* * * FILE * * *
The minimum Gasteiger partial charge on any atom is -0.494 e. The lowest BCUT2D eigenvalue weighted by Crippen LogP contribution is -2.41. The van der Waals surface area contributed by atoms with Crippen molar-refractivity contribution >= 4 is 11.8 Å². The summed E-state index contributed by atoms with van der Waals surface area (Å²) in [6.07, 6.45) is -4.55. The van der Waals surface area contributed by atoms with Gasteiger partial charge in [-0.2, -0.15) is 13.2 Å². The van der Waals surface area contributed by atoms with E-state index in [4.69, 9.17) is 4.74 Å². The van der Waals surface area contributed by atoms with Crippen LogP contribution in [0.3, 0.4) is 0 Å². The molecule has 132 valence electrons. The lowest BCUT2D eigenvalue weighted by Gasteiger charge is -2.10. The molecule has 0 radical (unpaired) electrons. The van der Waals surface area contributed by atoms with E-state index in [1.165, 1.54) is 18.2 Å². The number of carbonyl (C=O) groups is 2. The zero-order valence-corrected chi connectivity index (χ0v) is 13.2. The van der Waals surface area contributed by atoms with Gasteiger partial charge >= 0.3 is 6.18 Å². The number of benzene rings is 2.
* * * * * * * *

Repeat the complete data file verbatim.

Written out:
The minimum Gasteiger partial charge on any atom is -0.494 e. The lowest BCUT2D eigenvalue weighted by Crippen LogP contribution is -2.41. The van der Waals surface area contributed by atoms with Crippen molar-refractivity contribution >= 4 is 11.8 Å². The summed E-state index contributed by atoms with van der Waals surface area (Å²) in [6.07, 6.45) is -4.55. The van der Waals surface area contributed by atoms with Gasteiger partial charge in [-0.2, -0.15) is 13.2 Å². The van der Waals surface area contributed by atoms with E-state index in [4.69, 9.17) is 4.74 Å². The van der Waals surface area contributed by atoms with Crippen LogP contribution in [0.3, 0.4) is 0 Å². The molecule has 132 valence electrons. The lowest BCUT2D eigenvalue weighted by Gasteiger charge is -2.10. The molecule has 0 radical (unpaired) electrons. The van der Waals surface area contributed by atoms with E-state index in [1.165, 1.54) is 18.2 Å². The number of carbonyl (C=O) groups is 2. The zero-order valence-corrected chi connectivity index (χ0v) is 13.2. The van der Waals surface area contributed by atoms with Gasteiger partial charge >= 0.3 is 6.18 Å². The number of benzene rings is 2.